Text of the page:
A gaited horse is one who can walk, trot, or run with the correct pacing. A horse trained to gait well has more ways of walking than an untrained horse, but getting a horse who consistently gaits well takes regular, patient training. If you’re willing to put in the time, you’ll be rewarded with a great ride. Here are some tips to remember when properly training your horse.
The first step in any training any horse on various horse gaits is to make sure the horse is comfortable. You need your horse to pay attention to you and the training, and not that ill-fitting tack that’s bothering them. Make sure they have freedom of movement through their back and that you are comfortable on them.
Young horses are not going to learn to gait consistently overnight. This is to be expected, as you are teaching the horse not only the gait itself but also how to communicate with you. A young horse is also not as coordinated or in control of itself as a more mature animal.
A horse that is rushed through its training is likely to be stiff and will eventually need to start training all over again. Be patient and allow a full season.
Nail down the basics
It’s all well and good if your horse can gait as you want, but it’s not all that useful if the horse can’t also turn, slow, and stop on command. Don’t worry about gait training until your horse is steady and consistent with all the basics.
Learn your part
Your horse will learn to gait more quickly if you are a good rider. The typical rider seat is too far forward for a horse to smoothly gait, so learn how to sit slightly back, with your toes, feet, and shoulders in the right position. Each horse is unique, so you might have to adjust a bit as you feel your horse is more or less comfortable, but it’s crucial you learn and practice the general idea.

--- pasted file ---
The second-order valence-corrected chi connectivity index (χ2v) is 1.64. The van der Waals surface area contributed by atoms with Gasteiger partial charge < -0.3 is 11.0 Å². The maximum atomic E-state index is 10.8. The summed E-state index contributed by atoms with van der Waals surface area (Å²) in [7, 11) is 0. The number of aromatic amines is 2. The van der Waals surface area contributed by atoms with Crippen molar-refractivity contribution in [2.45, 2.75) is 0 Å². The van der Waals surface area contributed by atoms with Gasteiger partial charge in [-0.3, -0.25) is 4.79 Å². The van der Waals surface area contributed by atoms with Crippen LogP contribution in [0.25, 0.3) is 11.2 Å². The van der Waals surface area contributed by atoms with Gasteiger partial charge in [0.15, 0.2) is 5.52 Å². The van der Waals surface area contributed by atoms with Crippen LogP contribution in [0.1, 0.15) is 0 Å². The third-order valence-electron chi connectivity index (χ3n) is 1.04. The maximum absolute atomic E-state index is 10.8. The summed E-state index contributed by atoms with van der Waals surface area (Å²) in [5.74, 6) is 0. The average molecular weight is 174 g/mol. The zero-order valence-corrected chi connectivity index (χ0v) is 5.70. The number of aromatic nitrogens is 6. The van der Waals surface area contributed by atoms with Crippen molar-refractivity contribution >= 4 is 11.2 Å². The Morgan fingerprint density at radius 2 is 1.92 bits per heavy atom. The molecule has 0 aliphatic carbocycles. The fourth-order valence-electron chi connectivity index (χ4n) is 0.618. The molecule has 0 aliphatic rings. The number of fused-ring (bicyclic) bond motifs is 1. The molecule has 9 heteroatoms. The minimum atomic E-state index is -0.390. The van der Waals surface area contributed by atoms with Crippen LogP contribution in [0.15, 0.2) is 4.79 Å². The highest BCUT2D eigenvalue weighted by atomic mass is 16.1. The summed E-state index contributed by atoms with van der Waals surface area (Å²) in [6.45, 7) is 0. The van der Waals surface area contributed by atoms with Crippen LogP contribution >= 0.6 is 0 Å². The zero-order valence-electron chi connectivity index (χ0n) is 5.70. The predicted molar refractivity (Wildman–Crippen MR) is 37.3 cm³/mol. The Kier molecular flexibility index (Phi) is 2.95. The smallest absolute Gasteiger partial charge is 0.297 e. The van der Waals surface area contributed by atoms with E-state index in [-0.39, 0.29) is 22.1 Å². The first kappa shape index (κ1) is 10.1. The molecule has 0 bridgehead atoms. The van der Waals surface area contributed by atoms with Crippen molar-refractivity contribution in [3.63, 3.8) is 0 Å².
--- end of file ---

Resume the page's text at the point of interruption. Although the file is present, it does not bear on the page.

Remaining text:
Walk, walk, walk
When a horse walks, they are using all the same muscles they use for any faster four beat gait. This means that regularly moving your horse at an energetic walk will help them get in shape for gaiting. It’s also easiest to move into gaiting from a walk.
Whenever you train any animal, consistency is always key for the best (and fastest) results. Here, the consistency needs to come in those moments when you move from an active walk into a gait. Once your horse is working the walk consistently, it’s time to increase collection.
Encourage the horse to regularly push the speed of the walk, gently reining them in every time they breaks into a trot or canter. Constantly bringing them back to the walking movement is crucial here. Allowing the horse to move at a trot will undermine the training.
Use the ground
Use the ground: if you’ve ever noticed how much more difficult it is to run on sand than on pavement, you understand this concept. Because some of the kinetic energy of your “push” is absorbed under the foot by shifting sand, you don’t go as far with each step as you would on more solid ground.
Use ground to your advantage when training your horse to gait. You want your horse to propel from the hindquarters in order to do this right, and walking up hills or through sand encourages just that. It will spurs on helpful muscle development.
Consistency and patience are most important when it comes to getting a horse that gaits well every time. Don’t give up, don’t give in, and enjoy the process!